(Updates with closing prices, analyst’s quote and links)
By Dan Burns and David Randall
NEW YORK, Dec 17 (Reuters) - A tiny mutual fund based in Miami, a clutch of cruise line operators and a Canadian natural resources company rank among the early winners in the Obama administration’s surprise move on Wednesday to thaw relations with Cuba.
After more than five decades of frosty relations and U.S.-imposed economic embargoes, President Barack Obama unveiled plans to relax some aspects of commerce and transportation between the two countries. An outright end to the longstanding trade embargo, however, is not in the cards for now.
While the Cuban economy is small, with gross domestic product of roughly $70 billion, according to the World Bank, comparable to that of Hawaii, investors nevertheless scrambled to capitalize on the new dynamic between Washington and Havana.
In particular, they quickly zeroed in on one fund: the Herzfeld Caribbean Basin Fund.
Shares of the $34 million closed-end fund, which trades on Nasdaq under the ticker “CUBA,” soared by as much as 47 percent to a seven-year high after reports of the breakthrough early on Wednesday. By the close of trading it had gained 28.9 percent on the day.
Its holdings include around 60 securities that fund manager Thomas Herzfeld believes would benefit from an eventual end to the U.S. economic embargo against Cuba.
Volume topped 24 million shares, by far a record amount of trading for the fund and the day’s total by early afternoon was the equivalent of nearly 50 percent of the cumulative volume the fund has experienced since its listing in 1994.
That excessive demand pushed the fund’s price to gain far more than most of the stocks it holds. That is because, unlike open-ended funds, closed-end funds have a fixed number of shares. As a result, their value reflects both the underlying assets as well as the supply-and-demand dynamics of the fund shares themselves, leading some funds to trade at a discount to their underlying assets and others that are in high demand to trade at a premium.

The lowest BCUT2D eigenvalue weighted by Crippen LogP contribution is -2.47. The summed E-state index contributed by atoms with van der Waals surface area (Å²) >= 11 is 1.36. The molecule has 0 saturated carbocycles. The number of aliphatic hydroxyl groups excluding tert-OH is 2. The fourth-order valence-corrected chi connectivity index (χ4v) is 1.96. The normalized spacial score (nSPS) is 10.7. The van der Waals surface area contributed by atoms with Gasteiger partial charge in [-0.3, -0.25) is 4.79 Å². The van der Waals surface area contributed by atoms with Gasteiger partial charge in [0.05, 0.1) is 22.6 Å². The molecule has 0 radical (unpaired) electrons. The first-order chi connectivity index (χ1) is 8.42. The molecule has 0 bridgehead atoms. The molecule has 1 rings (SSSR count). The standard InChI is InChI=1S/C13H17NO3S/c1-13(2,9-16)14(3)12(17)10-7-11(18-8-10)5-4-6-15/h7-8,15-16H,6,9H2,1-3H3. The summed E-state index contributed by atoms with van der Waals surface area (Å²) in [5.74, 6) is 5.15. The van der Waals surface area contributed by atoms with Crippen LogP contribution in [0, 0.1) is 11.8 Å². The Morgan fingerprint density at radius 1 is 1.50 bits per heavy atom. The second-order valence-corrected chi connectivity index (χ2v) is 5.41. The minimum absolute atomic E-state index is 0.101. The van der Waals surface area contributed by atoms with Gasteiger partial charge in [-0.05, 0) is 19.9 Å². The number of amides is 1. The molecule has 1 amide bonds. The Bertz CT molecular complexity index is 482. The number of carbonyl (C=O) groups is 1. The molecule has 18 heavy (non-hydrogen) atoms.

Still, several of Herzfeld’s holdings were outperforming the wider market on Wednesday.
Its largest stake is Panamanian airline Copa Holdings SA, accounting for around 8.5 percent of fund assets. Shares of the airline, which flies into Havana from its Bogota hub in Colombia were up 5.4 percent.
By comparison, the broad S&P 500 index was up just over 1 percent.
MasTec Inc., a U.S.-based construction services company, is the No. 2 holding accounting for 6.3 percent of fund assets and was up 7.3 percent.
The fund also holds shares of several cruise line operators that could benefit from increased tourism, and all saw big gains on the day. Royal Caribbean rose 6.6 percent to a record, Norwegian Cruise Line Holdings gained 4.6 percent to end just shy of a record high and Carnival Corp gained 3.5 percent to finish the day at its highest since early 2011.
Other top fund holdings include Latin American soft drink distributor Cola-Cola Femsa, up 2.4 percent; shipping and agribusiness concern Seaboard Corp, up 3.2 percent; and U.S. home builder Lennar Corp, up 4.3 percent.
U.S. agricultural exporters stand to benefit as more traditional trade financing is being made available to customers in Cuba, who have previously had to pay cash in advance, said Jorge Dominguez, a professor at Harvard University.
Providers of telecommunication services and building materials for residential construction also will be allowed to sell into the country.
“A company that would export building materials for private residential construction would be a winner,” Dominguez said.
Aside from the holdings of the fund, another big gainer was Sherritt International Corp, a Toronto-based natural resources company that derives nearly three-quarters of its revenue from operations in Cuba. Its shares rose 26 percent in trading in Canada.
Sherritt is the largest independent energy company in Cuba and operates the Moa nickel mine in the eastern part of the Caribbean island state of 11.3 million people. (Additional reporting by Ashutosh Pandey and Narottam Medhora in Bangalore; Editing by Tomasz Janowski)